Health/Fitness

Nearly 30 Years Later, Whitman-Walker Reconvenes HIV Forum at Lisner

by Akeem Favor
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Monday Jul 30, 2012
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"The AIDS response in this area was born that night in this room," said Councilmember and former President of Whitman Walker Health Jim Graham as he recounted the events of the Washington D.C. area’s first AIDS forum, held April 4, 1983. "That night an energy was unleashed that I am proud to say continues to this very hour." On July 24, 29 years later, that energy continued in the same auditorium in which it started, with Whitman-Walker Health’s "Return to Lisner: HIV Forum."

Influential figures of the HIV/AIDS and LGBT community came together at Whitman-Walker Health’s "Return to Lisner: HIV Forum" Washington, D.C. The event, held at George Washington University’s Lisner Auditorium, marks the 29th iteration of D.C.’s first AIDS forum. The forum took place during a week of discussion and activism in the nation’s capitol surrounding the 2012 XIX International AIDS Conference.

"This mom couldn’t be more proud of my son, Ryan White," said keynote speaker Jeanne White-Ginder, mother of late HIV/AIDS activist Ryan White. "I would ask Ryan quite often, why are you not angry? Why do you not get upset at people?"


Many HIV/AIDS activists remember Ryan White, an Indiana teen who contracted AIDS through infected blood during a hemophiliac treatment, as one of the public faces for HIV/AIDS awareness and research. The Ryan White Comprehensive AIDS Resources Emergency (CARE) Act, which provides help to those lacking the financial resources or sufficient health care coverage to cope with HIV/AIDS, is named in his honor.

"He said, ’Oh mom, they are just trying to protect their own kids like you’re trying to protect me," said White-Ginder. "He said, ’When you don’t know about something, then you’re going to be afraid of it, mom. That’s why we have to continue to educate people.’"

With the portion of the AIDS Memorial Quilt that bore her son’s panel framed behind her, Jeanne White-Ginder shared the story of her son’s life, death and lasting contributions with the audience. Filled with struggles and bravery in the face of adversity, it was overall the story of a teen who wanted to educate others and have the opportunity to be seen not as a danger, but as a person.


HIV/AIDS Activism and Media Fatigue

Led by questions posed by Tom Sherwood, a local reporter from NBC News4-Washington, the panel tackled many complex issues during the forum including educating others about HIV/AIDS, HIV/AIDS activism, inter-generational sexual education, the possibility of hope, the varying levels of attention given to HIV/AIDS by LGBT organizations and the concept of "HIV/AIDS media fatigue."

Panelist JoAnne Keatley, director of the Center of Excellence for Transgender Health at the University of California-San Francisco, brought attention to affect of HIV/AIDS on the often-overlooked transgender community. She noted several issues with transgender individuals getting access to medical treatment and care. She also expressed concern over how the push for treatment as prevention applies to a community that has difficulties getting even basic medical care due to procedural and cultural obstacles.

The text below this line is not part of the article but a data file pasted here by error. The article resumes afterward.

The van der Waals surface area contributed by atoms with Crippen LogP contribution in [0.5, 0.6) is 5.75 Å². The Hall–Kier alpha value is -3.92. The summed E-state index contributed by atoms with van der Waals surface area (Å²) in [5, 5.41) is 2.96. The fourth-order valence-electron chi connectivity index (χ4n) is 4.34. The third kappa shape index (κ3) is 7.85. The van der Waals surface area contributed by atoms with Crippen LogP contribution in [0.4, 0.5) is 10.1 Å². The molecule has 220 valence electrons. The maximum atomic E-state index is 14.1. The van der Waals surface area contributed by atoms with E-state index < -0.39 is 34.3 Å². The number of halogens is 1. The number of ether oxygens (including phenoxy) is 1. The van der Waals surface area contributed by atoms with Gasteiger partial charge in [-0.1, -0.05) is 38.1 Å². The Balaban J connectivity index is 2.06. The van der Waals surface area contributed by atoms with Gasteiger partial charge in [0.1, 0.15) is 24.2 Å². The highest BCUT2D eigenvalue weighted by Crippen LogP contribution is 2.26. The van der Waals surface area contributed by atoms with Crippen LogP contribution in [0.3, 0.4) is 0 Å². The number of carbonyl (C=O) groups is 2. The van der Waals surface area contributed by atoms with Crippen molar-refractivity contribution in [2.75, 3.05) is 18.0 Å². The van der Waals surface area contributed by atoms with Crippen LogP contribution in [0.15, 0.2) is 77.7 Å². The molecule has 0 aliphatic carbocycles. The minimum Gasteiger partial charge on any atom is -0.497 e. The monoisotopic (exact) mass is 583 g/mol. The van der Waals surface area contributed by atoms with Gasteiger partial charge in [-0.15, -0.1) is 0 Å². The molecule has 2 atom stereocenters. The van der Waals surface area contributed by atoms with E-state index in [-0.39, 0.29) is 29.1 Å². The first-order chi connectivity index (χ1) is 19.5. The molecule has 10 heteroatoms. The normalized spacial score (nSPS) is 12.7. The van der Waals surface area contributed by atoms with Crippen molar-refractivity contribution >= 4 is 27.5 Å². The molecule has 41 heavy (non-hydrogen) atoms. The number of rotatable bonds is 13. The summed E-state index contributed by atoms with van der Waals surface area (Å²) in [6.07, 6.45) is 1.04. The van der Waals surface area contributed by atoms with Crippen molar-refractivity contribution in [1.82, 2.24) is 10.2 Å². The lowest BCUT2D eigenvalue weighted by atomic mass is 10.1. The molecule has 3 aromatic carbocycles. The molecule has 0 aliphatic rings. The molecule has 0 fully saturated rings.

"We’re putting a lot of hope and effort on new medical technologies," said Keatley. "I don’t feel we are doing enough to reach out and engage with transgender populations and keep them in care. I don’t think that we’ve made enough investment really training providers to be able to care for transgender bodies. I think a lot of even infectious disease specialists and HIV specialists are not prepared to deal holistically with transgender patients."

Twenty-nine years after the inception of the D.C. HIV/AIDS forum and 22 years after the death and activism of Ryan White, misconceptions and a lack of knowledge about the disease remains.

Executive Director of Metro Teen AIDS Adam Tenner shared a recent experience with Fox News in which he answered questions relating to HIV/AIDS for a period of three hours. According to Tenner, he fielded several questions on whether HIV/AIDS could be transmitted through fleas, mosquitoes and saliva. These were questions, as Sherwood and Tenner noted, that people had 30 years ago.

"I had two separate calls that if somebody was HIV-positive and was in the swimming pool, could they catch HIV from going to the same swimming pool," said Tenner. "To me it underlines a lot of our work in terms of what we have to do really fixing the education so that young people know how their bodies work, know how to protect themselves and know what to do."

Tenner noted that many of the calls that he received weren’t coming from kids and teens, but adults.

POZ Magazine Editor-in-Chief Regan Hofmann also commented on the subject, and stressed the responsibility that parents and adults have for educating the younger generation.

"It is shocking, the lack of knowledge," said Hofmann. "I think that grownups would not put a child in the car and not teach them how to drive...yet we send children out into the world without telling them the basic facts of biology and about their lives and about how to negotiate for, in a self-empowered way, what happens to them."

A recurring theme and topic in the events, rallies, and marches spurred by the International AIDS Conference is that of hope. When asked about their feelings regarding hope as it relates to HIV/AIDS treatment, care and prevention, panelists stated that they had hope, but emphasized the work that remains undone and the dedication needed to make hope not just a concept, but a reality.


Akeem Favor is a graduate from Presbyterian College with a degree in English and minors in Business, Business Media, Film, and Politics.

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